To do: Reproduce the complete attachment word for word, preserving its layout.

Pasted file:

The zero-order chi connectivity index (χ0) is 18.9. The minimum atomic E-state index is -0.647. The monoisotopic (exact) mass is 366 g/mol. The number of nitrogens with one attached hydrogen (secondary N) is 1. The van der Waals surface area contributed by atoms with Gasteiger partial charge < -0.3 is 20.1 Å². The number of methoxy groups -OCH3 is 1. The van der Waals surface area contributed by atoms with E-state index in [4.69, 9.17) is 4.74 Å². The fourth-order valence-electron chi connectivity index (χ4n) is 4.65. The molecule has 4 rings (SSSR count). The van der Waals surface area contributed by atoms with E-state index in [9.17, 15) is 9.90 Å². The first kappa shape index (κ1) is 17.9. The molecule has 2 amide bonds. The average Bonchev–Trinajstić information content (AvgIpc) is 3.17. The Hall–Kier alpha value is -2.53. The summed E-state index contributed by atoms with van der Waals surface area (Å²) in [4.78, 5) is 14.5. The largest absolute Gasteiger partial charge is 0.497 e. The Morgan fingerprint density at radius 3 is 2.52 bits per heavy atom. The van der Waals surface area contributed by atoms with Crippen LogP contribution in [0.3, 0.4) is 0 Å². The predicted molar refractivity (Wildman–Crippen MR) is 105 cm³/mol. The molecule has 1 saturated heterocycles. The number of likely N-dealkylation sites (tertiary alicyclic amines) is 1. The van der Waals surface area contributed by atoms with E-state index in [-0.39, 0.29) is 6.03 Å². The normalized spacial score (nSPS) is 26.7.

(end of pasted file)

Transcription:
The zero-order chi connectivity index (χ0) is 18.9. The minimum atomic E-state index is -0.647. The monoisotopic (exact) mass is 366 g/mol. The number of nitrogens with one attached hydrogen (secondary N) is 1. The van der Waals surface area contributed by atoms with Gasteiger partial charge < -0.3 is 20.1 Å². The number of methoxy groups -OCH3 is 1. The van der Waals surface area contributed by atoms with E-state index in [4.69, 9.17) is 4.74 Å². The fourth-order valence-electron chi connectivity index (χ4n) is 4.65. The molecule has 4 rings (SSSR count). The van der Waals surface area contributed by atoms with E-state index in [9.17, 15) is 9.90 Å². The first kappa shape index (κ1) is 17.9. The molecule has 2 amide bonds. The average Bonchev–Trinajstić information content (AvgIpc) is 3.17. The Hall–Kier alpha value is -2.53. The summed E-state index contributed by atoms with van der Waals surface area (Å²) in [4.78, 5) is 14.5. The largest absolute Gasteiger partial charge is 0.497 e. The Morgan fingerprint density at radius 3 is 2.52 bits per heavy atom. The van der Waals surface area contributed by atoms with Crippen LogP contribution in [0.3, 0.4) is 0 Å². The predicted molar refractivity (Wildman–Crippen MR) is 105 cm³/mol. The molecule has 1 saturated heterocycles. The number of likely N-dealkylation sites (tertiary alicyclic amines) is 1. The van der Waals surface area contributed by atoms with E-state index in [-0.39, 0.29) is 6.03 Å². The normalized spacial score (nSPS) is 26.7.